Ty Segall is a man often applauded for his ability to transform his ostentatious rock sound. And for fans of Segall with a keen ear for subtleties, they’re right. Over the course of his now ten-album discography, he’s dabbled in garage, acoustic, folk, punk, and psychedelic rock. With Emotional Mugger, he ramps up the intensity and distortion of his garage rock aesthetics and drowns himself in gritty reverb. But the biggest question Segall needed to answer with this release that bookends a long line of sonically similar releases is, “Is it different enough?”
That question can be answered in terms of his discography and in the context of the album, and in either scenario the answer is an exasperatedly disappointed “not really”. On Emotional Mugger, Segall channels a sound that could best be described as a modernized Blue Cheer led by a front man whose vocalizations are reminiscent of a John Lennon born and raised in Tim Burton’s Halloween Town. It’s grimy. And the moments on the album that do contain verses often devolve into an inhuman snarl, an attempt to capture a weighted darkness that’s often lost in the barrage of sound brought about by his fuzzy guitar work. But Segall isn’t one to focus on one theme or style. For every song that features heavy blasts of distortion, there’s another song dependent on impossible time signatures and screechy, out-of-tune notes. In a word, it’s uncomfortable.
This feeling is obvious from the album’s cover, which feels ripped from a child’s imagining of dystopia. There are moments of experimentation that aid toward the uncomfortable tone that washes over the rock instrumentation. Album highlight “Diversion” starts with a wispy squeak that grows more prominent and high-pitched atop the obfuscated delirium of guitar, bass, and drums. “Squealer Two” features one of the most intelligible chorus deliveries, but is built upon a wailing vocal drone. “W.U.O.T.W.S.” acts as garage rock’s answer to clipping.’s 2014 album closer “William’s Mix”, with both tracks attacking their listeners with walls of sound and noise purposefully off-key, off-rhythm, and without structure. This should have been the closer, acting as the perfect final note of confusion and unhinged derangement.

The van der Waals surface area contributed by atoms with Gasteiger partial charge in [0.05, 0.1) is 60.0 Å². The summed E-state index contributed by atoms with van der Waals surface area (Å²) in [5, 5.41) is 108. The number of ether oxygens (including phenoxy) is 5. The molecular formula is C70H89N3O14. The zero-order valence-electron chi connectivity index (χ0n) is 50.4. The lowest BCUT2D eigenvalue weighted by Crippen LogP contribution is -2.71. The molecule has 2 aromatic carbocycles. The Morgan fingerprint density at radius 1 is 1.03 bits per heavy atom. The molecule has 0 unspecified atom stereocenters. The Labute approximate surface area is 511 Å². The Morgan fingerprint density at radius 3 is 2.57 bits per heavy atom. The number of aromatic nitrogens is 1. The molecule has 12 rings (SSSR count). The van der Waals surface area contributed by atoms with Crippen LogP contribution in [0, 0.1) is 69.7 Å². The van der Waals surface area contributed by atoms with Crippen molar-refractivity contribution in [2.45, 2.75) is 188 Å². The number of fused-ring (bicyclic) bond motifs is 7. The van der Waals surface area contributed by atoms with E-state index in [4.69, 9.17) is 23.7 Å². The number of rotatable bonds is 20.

But that would make too much sense. Instead, Segall ends Emotional Mugger on one of the most straightforward rock songs, “The Magazine”, which sounds like a warped version of something Thee Oh Sees would release. And, in a way, it’s this unexpected nature that’s given free reign throughout the album that makes for its best element. It’s hard to make the case for anything but the instrumentals being the best part of the record considering oftentimes it’s the only discernable part. The words that do make their way to a level of comprehensibility are weakened by their repetitious nature across songs. The majority of the songs narratively describe addiction through the lens of a judgmental, vulgar observer, but it loses its luster after conveyed for the fourth time. Despite this, the repeated lyrical focus helps create a sense of déjà vu, something that the most well-crafted nightmare can never be without. And while the specifics are fairly unclear, the sentiments are not: you are not supposed to find this easy to listen to.
The difficult-to-swallow direction of the album acts as a double-edged sword: it works well as a concept and makes sense thematically, but it doesn’t translate to a stellar album. Every aspect of Emotional Mugger has been meticulously chosen to best create a sense of hysteria. Ty Segall doesn’t want you to just be confused, he wants you to be completely lost, dropping you dead center into a maze with no hint as to what the end goal is or what direction to take. And like any good puzzle, it’s best understood through attention-to-detail and patience.
– Zach W.